kickstart my heart

it’s new year’s eve…the end of one year and the beginning of another…a time to think back on all that’s happened…a time to reflect on life…

with that in mind, let me tell you one of the best stories of 2015–it happened about four weeks ago…

so, there i was…

out on the street corner in downtown minneapolis, waiting for a cab to take me and my friend, LA, down to the motley crue concert — final tour, baby! ūüôā

and there’s a couple (husband and wife) waiting for a cab right by us…so, we start talking to them…small talk…which normally i hate…but, i’m “super-amped”…i’ve always wanted to see the crue in concert (and my amazing wife got me a ticket for christmas!)…and,¬†here i am…in this surreal place, within hours of the metal storm that will ensue…so, i engage…

turns out, that the couple we’re talking to is going to the concert as well…they make special mention of really wanting to see the opening act–alice cooper–which takes me a little bit off-guard…i’ve never heard anyone say that before ūüôā

anyways, i don’t judge it (i’m seeing motley crue, after all;)…and they seem friendly and as excited as we are to see the show…so, we continue to wait for the cab, which takes way longer than it should to pick us up…so, as the conversation goes on, it turns out that they’re from the town that i teach in…so, right away, upon hearing that, my shields go up, i pull back and regard them suspiciously…

and i think to myself, do they know my school?!

[LA recognizes this reaction, he’s seen it before…occasionally, i’ve crossed paths from community members and parents that are familiar with the alternative/career-technical school that i teach at…usually it turns out o.k., but you never know how it’s going to go–because of our school…because despite having amazing teachers who do amazing things for students…we’ve been fighting some negative perceptions and stereotypes for years…as an example, some of the reactions we get sound like this…oh, you work at the ‘alt-school’¬†(the tone lets you know what they really think–that it’s not a real school, it’s not real education, it’s just a place for outcasts and throwaways)]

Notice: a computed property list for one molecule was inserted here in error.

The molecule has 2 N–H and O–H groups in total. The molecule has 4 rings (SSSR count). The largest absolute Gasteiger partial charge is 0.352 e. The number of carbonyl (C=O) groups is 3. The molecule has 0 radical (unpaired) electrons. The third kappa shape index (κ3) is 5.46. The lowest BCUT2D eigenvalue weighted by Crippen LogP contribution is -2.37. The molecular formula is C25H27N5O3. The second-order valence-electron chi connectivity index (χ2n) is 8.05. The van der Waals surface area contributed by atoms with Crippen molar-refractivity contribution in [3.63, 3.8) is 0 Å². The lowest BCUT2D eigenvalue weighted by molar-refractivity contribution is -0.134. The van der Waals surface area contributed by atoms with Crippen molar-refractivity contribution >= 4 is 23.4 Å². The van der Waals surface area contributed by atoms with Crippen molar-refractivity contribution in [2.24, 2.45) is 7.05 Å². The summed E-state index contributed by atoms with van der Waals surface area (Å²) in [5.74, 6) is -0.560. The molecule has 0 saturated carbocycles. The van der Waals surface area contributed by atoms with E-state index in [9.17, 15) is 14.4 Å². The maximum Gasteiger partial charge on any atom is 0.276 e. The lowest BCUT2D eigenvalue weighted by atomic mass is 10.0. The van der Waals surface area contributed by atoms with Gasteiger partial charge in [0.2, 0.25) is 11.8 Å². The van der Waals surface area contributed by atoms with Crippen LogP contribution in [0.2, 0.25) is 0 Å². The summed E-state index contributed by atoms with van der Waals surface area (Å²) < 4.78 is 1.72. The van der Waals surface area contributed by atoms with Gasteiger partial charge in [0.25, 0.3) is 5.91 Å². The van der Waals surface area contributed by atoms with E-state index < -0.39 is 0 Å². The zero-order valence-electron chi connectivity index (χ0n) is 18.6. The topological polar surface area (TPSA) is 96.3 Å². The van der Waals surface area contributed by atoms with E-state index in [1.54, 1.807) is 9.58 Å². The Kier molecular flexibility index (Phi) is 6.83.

and i know it’s coming…the what do you do for a living question…so, i come clean and tell them where i work…

[at this moment, i risk a side glance towards LA and i can tell that he’s ready to jump in and change the subject, if need be–possibly even throw down, if necessary…he’s a good man to have watching your back, if things get tense]

and then, the most unexpected thing happens…

immediately, the woman’s eyes light up…and she smiles…

[important thing to note here–she seems sober¬†ūüôā ]

she goes, NO WAY–WE LOVE THAT SCHOOL–YOUR SCHOOL SAVED MY SON’S LIFE (turns out he was a student at my school a couple of years back and he and his family had some really tough years)–anyways…

she gives me a hug (i’m pretty sure she’s sober, seriously ūüôā …the cab arrives…and that’s that!

so, with that story in mind, i’d like to raise a glass to all my colleagues–here’s to you and the work you do! cheers!

happy new year and rock on!

teacher blob

i love the movie freedom writers…it is one of the most inspiring movies about teaching that i’ve ever seen…

there’s one part (see below) that gets me every single time–can’t help it…

 

at the same time, one of the things that “smells funny” about the story freedom writers is that…

you get the idea that there’s no student erin gruwell can’t connect to, can’t reach, or can’t teach…

maybe that was true–in her case (if so, it makes the whole thing all the more remarkable)…but, in my experience…working with kids for 16+ years…i’ve never known it to be so–for myself…or for any other teacher/youth worker i’ve had the privilege to know and work with…

[importantly, this isn’t me taking shots at that movie, that story, erin gruwell or anyone connected to that amazing tale…their story is one that we should celebrate after all]